September 22, 2010
HIV in seminal plasma differs from HIV in blood plasma, according to a study led by researchers with the University of North Carolina (UNC)-Chapel Hill. The study examined in detail the genetic population of HIV, specifically the env gene for HIV's envelope, in both blood and semen.
"If everything we know about HIV is based on the virus that is in the blood, when in fact the virus in the semen can evolve to be different, it may be we have an incomplete view of what is going on in the transmission of the virus," explained Dr. Ronald Swanstrom, the study's senior author and a professor at the UNC School of Medicine. Semen is the source of most HIV transmissions, the study notes.
The researchers mapped hundred of viruses in the 16 infected but therapy-naïve Malawian men, using single genome amplification. The results likely would not have changed with the inclusion of more men, said Dr. Stuart Shapiro of the Center for HIV/AIDS Vaccine Immunology. "It is an achievement they were able to do with 16 men," he said of the expensive, time-consuming SGA technique.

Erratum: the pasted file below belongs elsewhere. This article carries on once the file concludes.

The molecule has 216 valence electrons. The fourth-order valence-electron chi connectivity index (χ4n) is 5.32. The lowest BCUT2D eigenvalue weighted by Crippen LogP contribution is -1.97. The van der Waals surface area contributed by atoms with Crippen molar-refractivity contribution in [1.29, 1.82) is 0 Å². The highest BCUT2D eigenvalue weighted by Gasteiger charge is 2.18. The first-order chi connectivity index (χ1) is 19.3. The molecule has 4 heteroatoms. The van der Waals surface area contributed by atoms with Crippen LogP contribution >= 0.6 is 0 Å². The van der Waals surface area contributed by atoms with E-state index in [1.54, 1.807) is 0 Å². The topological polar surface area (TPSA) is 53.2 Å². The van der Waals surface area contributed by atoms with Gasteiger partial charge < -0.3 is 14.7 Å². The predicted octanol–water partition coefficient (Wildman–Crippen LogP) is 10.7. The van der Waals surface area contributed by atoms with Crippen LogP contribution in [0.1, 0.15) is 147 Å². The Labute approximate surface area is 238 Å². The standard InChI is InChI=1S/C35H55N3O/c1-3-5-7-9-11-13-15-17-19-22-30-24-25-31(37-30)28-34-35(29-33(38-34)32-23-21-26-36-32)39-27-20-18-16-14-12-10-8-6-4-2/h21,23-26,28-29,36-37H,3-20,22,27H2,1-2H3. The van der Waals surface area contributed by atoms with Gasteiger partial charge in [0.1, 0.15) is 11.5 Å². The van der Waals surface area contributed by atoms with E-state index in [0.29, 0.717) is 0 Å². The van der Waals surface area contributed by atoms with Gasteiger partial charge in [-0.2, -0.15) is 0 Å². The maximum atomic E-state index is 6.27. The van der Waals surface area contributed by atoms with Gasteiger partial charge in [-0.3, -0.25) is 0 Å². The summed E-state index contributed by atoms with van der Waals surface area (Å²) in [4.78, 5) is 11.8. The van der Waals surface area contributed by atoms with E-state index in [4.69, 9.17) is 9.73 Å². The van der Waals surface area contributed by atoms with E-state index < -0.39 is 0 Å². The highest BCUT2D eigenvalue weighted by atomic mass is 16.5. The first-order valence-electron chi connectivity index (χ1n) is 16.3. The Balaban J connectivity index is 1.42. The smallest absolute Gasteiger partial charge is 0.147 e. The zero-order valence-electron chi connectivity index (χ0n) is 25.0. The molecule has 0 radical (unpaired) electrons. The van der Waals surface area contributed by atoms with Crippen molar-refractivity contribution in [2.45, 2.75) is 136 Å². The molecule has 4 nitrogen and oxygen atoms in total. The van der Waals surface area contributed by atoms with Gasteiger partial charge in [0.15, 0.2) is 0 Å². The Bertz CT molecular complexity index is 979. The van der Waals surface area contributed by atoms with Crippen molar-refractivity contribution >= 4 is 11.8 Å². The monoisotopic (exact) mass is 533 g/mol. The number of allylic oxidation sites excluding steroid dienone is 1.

In two subjects, the genetic diversity of blood plasma HIV was fully represented in the semen HIV. The research team concluded that there had been no compartmentalization in the seminal tract; rather, the populations had equilibrated.
A different phylogenetic pattern was detected in six subjects. Among these, semen HIV populations fully represented blood populations. However, there "was an additional feature of the viral populations in the semen of these subjects that distinguished them from the virus in the blood. In these subjects, sampling of the viral population in semen resulted in examples where identical or nearly identical sequences were observed. We term this phenomenon clonal amplification."
In four of the 12 subjects with subtype C HIV-1, researchers found genetically distinct HIV populations in the seminal tract, indicating compartmentalization. The viral populations "indicated an autonomously replicating subpopulation that followed a distinct evolutionary pathway," the study noted.
"It compels us to ask the question, 'What is making this virus different?'" Swanstrom said. The researchers do not believe the genetic differences observed affect infectiousness or lethality.
The full report, "HIV-1 Populations in Semen Arise through Multiple Mechanisms," was published in Public Library of Science Pathogens (2010;6(8):e1001053).